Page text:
Commission finds ASP pricey

In its continued quest to become the world’s first, fully-integrated e-government, the Government of Canada is offering its departments the opportunity to take advantage of an outsourced ASP program. The only trouble is, no department is taking advantage of it.

Ottawa-based FreeBalance Inc. – known in financial and government circles for its FreeBalance financials management system – is providing applications as a service by implementing, hosting and maintaining software and underlying infrastructure for clients within a secure Government of Canada network. But thus far, only the Canadian Nuclear Safety Commission (CNSC) has taken the bait, and even then only with limitations. Due to the sensitivity of the financial data the government holds, FreeBalance has agreed to provide the CNSC with a server and maintenance on-site.

“FreeBalance developed the program with us. FreeBalance doesn’t have a high-security environment and due to the confidentiality of our information, the government wouldn’t feel comfortable unless the server is under my desk,” joked Ginette Bergeron, the director of finance for the CNSC.

But Bergeron’s sense of jest quickly turned to an uncertain and apologetic tone while discussing the problems the CNSC faced prior to inking a one-year deal with FreeBalance.

“We had a huge problem with server downtime and system crashes and such…we reached a level of frustration as we were losing time and money and we couldn’t find out who was to blame,” she explained. “We said to FreeBalance ‘Either get this to work or we’ll choose new software,’ which is no small undertaking.”

FreeBalance’s ASP delivery is geared to provide federal departments with pristine security, cutting-edge technology to the desktop, and the assurance that confidential data never leaves the government network. Specifically, CNSC will use the ASP for standard financial functions such as general ledger, expenditures, appropriations, assets, reporting, revenue, etc.

The services rendered to the CNSC will cost Canadian taxpayers about $180,000 in 2000. The annual contract is up for re-negotiation soon, and Bergeron said she hopes FreeBalance will lower their charge for her small organization.

“Frankly I’m a bit disappointed and surprised after one year that other departments (in the government) haven’t inquired about the service and come on board with us,” she said. “I don’t think FreeBalance was as aggressive as it could have been (in convincing other federal departments of the merits of the program). The contract is not perfect, it’s too expensive for our organization, but we simply didn’t have the resources to run it alone.”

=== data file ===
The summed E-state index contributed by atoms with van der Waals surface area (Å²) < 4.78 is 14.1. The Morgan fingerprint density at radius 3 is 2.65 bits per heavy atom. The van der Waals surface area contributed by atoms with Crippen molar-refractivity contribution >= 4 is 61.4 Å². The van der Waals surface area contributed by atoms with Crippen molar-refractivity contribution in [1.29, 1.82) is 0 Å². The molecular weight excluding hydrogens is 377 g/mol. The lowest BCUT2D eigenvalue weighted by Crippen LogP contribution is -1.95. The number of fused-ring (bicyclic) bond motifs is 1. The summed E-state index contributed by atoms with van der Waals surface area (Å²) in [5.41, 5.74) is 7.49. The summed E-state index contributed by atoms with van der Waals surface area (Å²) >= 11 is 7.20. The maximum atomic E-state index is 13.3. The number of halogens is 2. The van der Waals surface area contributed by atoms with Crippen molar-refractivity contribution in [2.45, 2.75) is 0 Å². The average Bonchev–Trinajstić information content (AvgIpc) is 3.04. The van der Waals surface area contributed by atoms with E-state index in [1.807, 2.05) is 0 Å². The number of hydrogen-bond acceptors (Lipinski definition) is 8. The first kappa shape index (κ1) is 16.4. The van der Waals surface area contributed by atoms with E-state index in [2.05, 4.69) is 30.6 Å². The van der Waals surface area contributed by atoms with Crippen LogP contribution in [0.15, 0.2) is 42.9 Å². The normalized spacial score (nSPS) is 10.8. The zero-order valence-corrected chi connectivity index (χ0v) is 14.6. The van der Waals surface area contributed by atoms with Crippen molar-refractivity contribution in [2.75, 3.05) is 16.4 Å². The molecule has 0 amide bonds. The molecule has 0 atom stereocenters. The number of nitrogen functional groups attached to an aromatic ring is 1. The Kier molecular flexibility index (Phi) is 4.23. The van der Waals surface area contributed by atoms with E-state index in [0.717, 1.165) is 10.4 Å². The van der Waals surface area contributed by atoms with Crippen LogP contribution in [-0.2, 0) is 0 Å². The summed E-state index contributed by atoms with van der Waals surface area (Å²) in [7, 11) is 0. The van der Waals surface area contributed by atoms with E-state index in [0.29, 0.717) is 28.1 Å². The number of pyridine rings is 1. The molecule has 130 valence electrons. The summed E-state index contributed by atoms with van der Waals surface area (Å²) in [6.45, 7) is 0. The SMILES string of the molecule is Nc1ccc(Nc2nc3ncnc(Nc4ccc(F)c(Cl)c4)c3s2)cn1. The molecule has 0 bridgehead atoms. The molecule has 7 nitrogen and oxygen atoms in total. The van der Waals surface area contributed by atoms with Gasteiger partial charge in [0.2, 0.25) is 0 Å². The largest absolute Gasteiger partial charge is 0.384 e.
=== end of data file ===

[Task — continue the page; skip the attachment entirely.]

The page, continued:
Expensive solution

Bergeron said the CNSC has trouble attracting and retaining quality IT personnel. But she also admitted her reluctance at inking a long-term deal with FreeBalance due to a plethora of issues including the fact that she wasn’t entirely sure if $180,000 per year was fair market value for her department.

“We’re not sure if other departments will come on board or not and if they do, perhaps FreeBalance can lower the price. There were little things we didn’t know; when we negotiate the next contract we will seek more flexibility (in price),” she said. “Are we satisfied with the service? Yes, absolutely. Plus our staff is more tuned into the software and have access to more inside information as a user.”

Whereas Bergeron praised the ASP and then questioned its cost, Thom Lyon said the FreeBalance ASP has benefits beyond cost.

“The efficiency of magnitude and the cost savings are the most notable benefits,” said Lyon, FreeBalance’s vice-president of professional services. “We set up an ideal platform for them linked with the applicable software to enable a dependable delivery of services.”

According to Lyon, the FreeBalance ASP program takes into account the dynamic face of government by addressing many critical and common issues, such as a shortage of skilled IT staff, the inability of departments to focus on core competencies due to technology concerns, the need for a single source for hardware, software and service, and consistently-updated software with related training.

“The cost of maintaining an infrastructure, a licence, and delivering on a dependable basis plus the difficulty in attracting and retaining quality technical experience is daunting for governments,” Lyon explained. “With a FreeBalance server on the client’s property and secured within their network…they’re [getting] for an overall solution.”

Lyon credited the federal government on its decision to get completely on-line and added that the traditional mindset of government towards outsourcing is slowly changing.

“Most government departments haven’t let go of having their data off-site; our ASP offering hasn’t come out of technological change so much as a public willingness to accept a change in technology,” he said. “It’s a similar situation to that of ATMs (automatic teller machines) 10 years ago. No one wanted to deposit a cheque in an ATM machine back then because you weren’t sure if the deposit would register properly. Now you don’t question an ATM…depositing data into a system you can’t physically see is a matter of acceptance.”

Bergeron added that despite the expense of doing business with FreeBalance, the end result is still worth it.

“I didn’t see any other option for our small operation,” she said. “We don’t have the complexity to have a database administrator for example. I feel more comfortable that we have [FreeBalance] looking after us rather than one member of staff. What if that person gets sick, or dies, or decides to quit? What would I do then? I felt vulnerable. My colleagues have chosen a different point of view.”

Despite the lukewarm review from the CNSC, 16-year-old FreeBalance Inc. boasts an impressive r